Navigating the Holiday Season in Sobriety

The holiday season often brings festivities filled with cheer, but for those in sobriety, it can also be a time fraught with stress and anxiety. The presence of alcohol and recreational drugs at holiday parties and family gatherings present a difficult challenge for those who must be careful not to fall back into addiction.

Here are some practical tips and strategies for successfully navigating the holiday season while staying committed to your sobriety journey.

Stay Active

Keep a full schedule of activities that won’t put in you in contact with drugs or alcohol. Go shopping. Bake cookies. Play board games with family and friends. Attend a holiday concert or theatrical performance. Spend quality time with your children, grandchildren, nieces, and nephews. Do whatever you can to stay busy and keep your mind occupied on matters unrelated to your substance abuse issues.

Focus On Your Well-Being

Staying healthy is important for maintaining sobriety during all times of the year, but it is especially important during the holidays when overstuffed schedules and complicated family dynamics can elevate stress.

Make sure that you eat well, exercise regularly, and get plenty of sleep. And to keep your anxiety at a minimum, avoid the holiday events that have caused you stress in the past. If hosting a large family gathering is too much for you to handle, let people know that you won’t be able to do it this year. If you’re invited to a party at which your heavy-drinking relatives will be present, simply don’t go. Those who love you will understand that your commitment to sobriety must take priority.

Spend Time Outdoors

Even without the holidays, keeping a commitment to sobriety in the winter can be difficult because you’re spending so much time cooped up inside. There is such a thing as the “wintertime blues,” which can compound the difficulty of staying sober.

Going outdoors and spending some time in the sunlight can counteract the wintertime blues. Participating in an invigorating wintertime sport like skiing, snowboarding, skating or snowmobiling, can further elevate your mood. Or merely taking a walk on a crisp, sunny winter day can provide excellent health benefits for both your mind and body.

Become More Spiritual

If you are a religious individual, attending church or synagogue services can be especially comforting during the holiday season. Not only will your faith remind you of your connection to a greater power, but it can also be a source of strength in staying committed to your sobriety for the sake of those you love as well as for yourself.

If you are nonreligious, you can derive spiritual benefits through such activities as meditation and yoga. Try to find joy from listening to holiday music, walking in nature, and having meaningful conversations with the people you love.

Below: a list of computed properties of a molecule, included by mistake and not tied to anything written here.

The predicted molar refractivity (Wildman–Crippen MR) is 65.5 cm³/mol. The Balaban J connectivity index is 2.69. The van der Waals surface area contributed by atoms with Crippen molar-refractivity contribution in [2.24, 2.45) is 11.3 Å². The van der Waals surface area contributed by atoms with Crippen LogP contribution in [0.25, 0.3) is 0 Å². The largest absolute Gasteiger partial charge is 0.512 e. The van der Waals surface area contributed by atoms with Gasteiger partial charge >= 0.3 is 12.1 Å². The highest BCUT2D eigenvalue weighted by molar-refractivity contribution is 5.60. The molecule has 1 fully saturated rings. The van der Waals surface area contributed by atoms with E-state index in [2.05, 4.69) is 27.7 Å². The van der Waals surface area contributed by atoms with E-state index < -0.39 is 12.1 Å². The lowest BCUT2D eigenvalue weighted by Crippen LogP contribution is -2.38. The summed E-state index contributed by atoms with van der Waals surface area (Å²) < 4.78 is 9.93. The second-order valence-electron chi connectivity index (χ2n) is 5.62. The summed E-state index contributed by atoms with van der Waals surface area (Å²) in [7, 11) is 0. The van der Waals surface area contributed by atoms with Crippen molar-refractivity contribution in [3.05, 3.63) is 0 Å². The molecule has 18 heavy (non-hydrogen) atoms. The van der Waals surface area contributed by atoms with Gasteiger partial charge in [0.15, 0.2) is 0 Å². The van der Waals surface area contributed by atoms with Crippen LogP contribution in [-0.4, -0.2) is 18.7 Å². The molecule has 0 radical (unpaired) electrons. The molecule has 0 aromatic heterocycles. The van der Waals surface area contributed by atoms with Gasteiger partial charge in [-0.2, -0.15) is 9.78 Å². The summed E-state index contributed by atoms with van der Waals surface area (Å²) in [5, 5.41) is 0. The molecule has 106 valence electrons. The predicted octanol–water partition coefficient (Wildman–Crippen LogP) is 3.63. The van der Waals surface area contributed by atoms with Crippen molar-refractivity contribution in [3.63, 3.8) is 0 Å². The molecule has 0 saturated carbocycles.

Spend Time Helping Others

The holiday season is a time for thinking about others more than you think of yourself. Instead of wallowing in self-doubts, self-pity and self-recriminations, concentrate on ways to bring holiday cheer to other people’s lives.

Among the things you can do are volunteer at a local food pantry or soup kitchen, participate in a toy or clothing drive, or adopt a needy family and brighten their lives with gifts of clothing, toys, and household goods.

Avoiding Alcohol at Holiday Gatherings

Stay away from large gatherings at which drinking or recreational drug use are prevalent. It’s better to go to small, intimate parties where people know you and are allies in your cause to stay sober. Stick to family gatherings where the focus is on kids, presents, board games, food, beverages of choice are soft drinks and water.

If it’s not possible to avoid all holiday gatherings where alcohol is present, have a strategy for how to handle them. Have a nonalcoholic beverage in hand so no one inquires whether you “need a drink.” Provide your own transportation or have a ride-sharing app on your phone in case the party is not what you expected and you need to make a quick exit.

Don’t Go at It Alone

Holidays are a busy time, but don’t overlook the things that have kept you sober all year long. Participate in group and individual therapy sessions as needed. If you require extra help to stay sober during the holidays, lean on your support groups and sponsors to help you through the rough spots. Reach out to others and focus on the human connections that are the ultimate source of joy during the holiday season.

Beachside Rehab has programs to help those who need help to continue their sobriety. Contact our trained admissions counselors at 866-349-1770 to discuss our treatment options.

Photo by Lore Schodts on Unsplash